The First Rule of Wine Drinking

Written by Fraser Neilson

Don’t listen to what allrepparttar self appointed wine buffs and wine snobs say – it’s what you like that counts.

It’s not what Mr X, Mrs Y or Sommelier Z says but what you personally enjoy that matters when it comes to wine. Taste is individual to you and must always be treated as such.

If you like really “unsophisticated” sweet German wines such as those 70s standards Liebfraumilsch or Hock (which incidentally almost put a whole generation off drinking wine) then that’s great.

Feel free to carry on drinking them but make sure that you takerepparttar 145431 time to carry on experimenting with other wines of a similar nature or perhaps a different style of your preferred grape.

If you like a white Burgundy, such asrepparttar 145432 steely Chablis, then you may also like other wines matured in metal casks such as a Sancerre.

If you enjoy a nice Sauvignon Blanc then take a look at a South African Chenin Blanc. But don’t put yourself off by scaring your palate through trying completely new and perhaps a bit ‘left field’ choices immediately.

Work up to these experiments. Tryrepparttar 145433 more obvious ones first. If you go from a nice oaky Australian Chardonnay to a Gewurtztraminer right away you might never appreciaterepparttar 145434 subtle pleasures ofrepparttar 145435 German speciality, which is a bit of an acquired taste for most people though it can be dynamite paired withrepparttar 145436 right foods.

And when it comes to teaming wine with food thenrepparttar 145437 same rules apply. If you like your oysters with a full-bodied claret rather than a dry white or a champagne, then that is great too.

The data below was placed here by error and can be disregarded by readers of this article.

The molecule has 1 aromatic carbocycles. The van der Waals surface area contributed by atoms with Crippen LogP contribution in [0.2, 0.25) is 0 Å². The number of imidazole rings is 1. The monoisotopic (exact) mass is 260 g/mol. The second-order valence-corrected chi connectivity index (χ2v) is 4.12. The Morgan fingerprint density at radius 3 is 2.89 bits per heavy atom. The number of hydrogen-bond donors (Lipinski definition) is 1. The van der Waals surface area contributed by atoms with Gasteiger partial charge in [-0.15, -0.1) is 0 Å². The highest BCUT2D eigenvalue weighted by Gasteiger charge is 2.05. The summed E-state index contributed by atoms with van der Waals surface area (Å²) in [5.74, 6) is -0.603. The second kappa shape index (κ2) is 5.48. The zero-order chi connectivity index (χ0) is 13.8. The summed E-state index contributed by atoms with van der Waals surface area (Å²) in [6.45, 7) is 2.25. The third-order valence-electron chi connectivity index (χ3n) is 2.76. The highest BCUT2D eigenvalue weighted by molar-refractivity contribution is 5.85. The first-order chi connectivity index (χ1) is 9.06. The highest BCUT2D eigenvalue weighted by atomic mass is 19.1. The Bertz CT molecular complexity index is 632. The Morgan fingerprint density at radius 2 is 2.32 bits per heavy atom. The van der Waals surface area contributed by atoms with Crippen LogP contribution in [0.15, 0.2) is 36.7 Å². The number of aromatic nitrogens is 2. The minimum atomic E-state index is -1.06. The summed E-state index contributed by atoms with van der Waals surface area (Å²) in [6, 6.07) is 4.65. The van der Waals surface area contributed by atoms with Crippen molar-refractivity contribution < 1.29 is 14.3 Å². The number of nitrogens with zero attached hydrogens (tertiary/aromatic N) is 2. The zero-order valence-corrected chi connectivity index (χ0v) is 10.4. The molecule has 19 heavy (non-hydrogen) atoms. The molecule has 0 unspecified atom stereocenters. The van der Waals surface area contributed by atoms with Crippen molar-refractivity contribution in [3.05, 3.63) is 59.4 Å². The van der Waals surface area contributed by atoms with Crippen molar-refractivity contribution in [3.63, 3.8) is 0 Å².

White wine with fish dishes isrepparttar 145438 accepted combination worldwide but now many people are realisingrepparttar 145439 delights of eating a ‘meaty fish’ such as tuna with a light red wine.

However do bear one thing in mind :repparttar 145440 ‘rules’ have evolved over time and reflectrepparttar 145441 preferences of millions of palates over many generations of fine dining. Likerepparttar 145442 classics of fiction,repparttar 145443 classic combinations of food and drink are exactly that for a reason – they have proven to be superior over time.

Nicaragua Coffee History

Written by Randy Wilson

In Nicaragua coffee cultivation began early but it did not dominaterepparttar economy as in Guatemala and El Salvador. Coffee cultivation began inrepparttar 145311 lands inrepparttar 145312 southern uplands in earnest inrepparttar 145313 1860’s whererepparttar 145314 transition from other commercial agricultural endeavors was smooth. Butrepparttar 145315 prime coffee growing lands in Nicaragua turned out to be inrepparttar 145316 north central highlands, where Indians owned most ofrepparttar 145317 land, and a familiar course of action that was taking place in other growing areas ofrepparttar 145318 world was about to ensue.

That wasrepparttar 145319 systematic elimination of native populations that stood betweenrepparttar 145320 coffee barons and huge profits from coffee experts. These coffee wars were often very bloody and lasted for years. Those that weren’t killed were enslaved to workrepparttar 145321 plantations on what was once their own land. In 1881 several thousand Indians revolted and attackedrepparttar 145322 government headquarters in Matagalpa and demanded an end torepparttar 145323 forced labor.

The Nicaragua Army suppressedrepparttar 145324 revolt killing over a thousand natives. Nevertheless,repparttar 145325 resistance remained strong for many years and coffee growing in Nicaragua was dangerous business. Many top growers and government officials were assassinated by resistance fighters.

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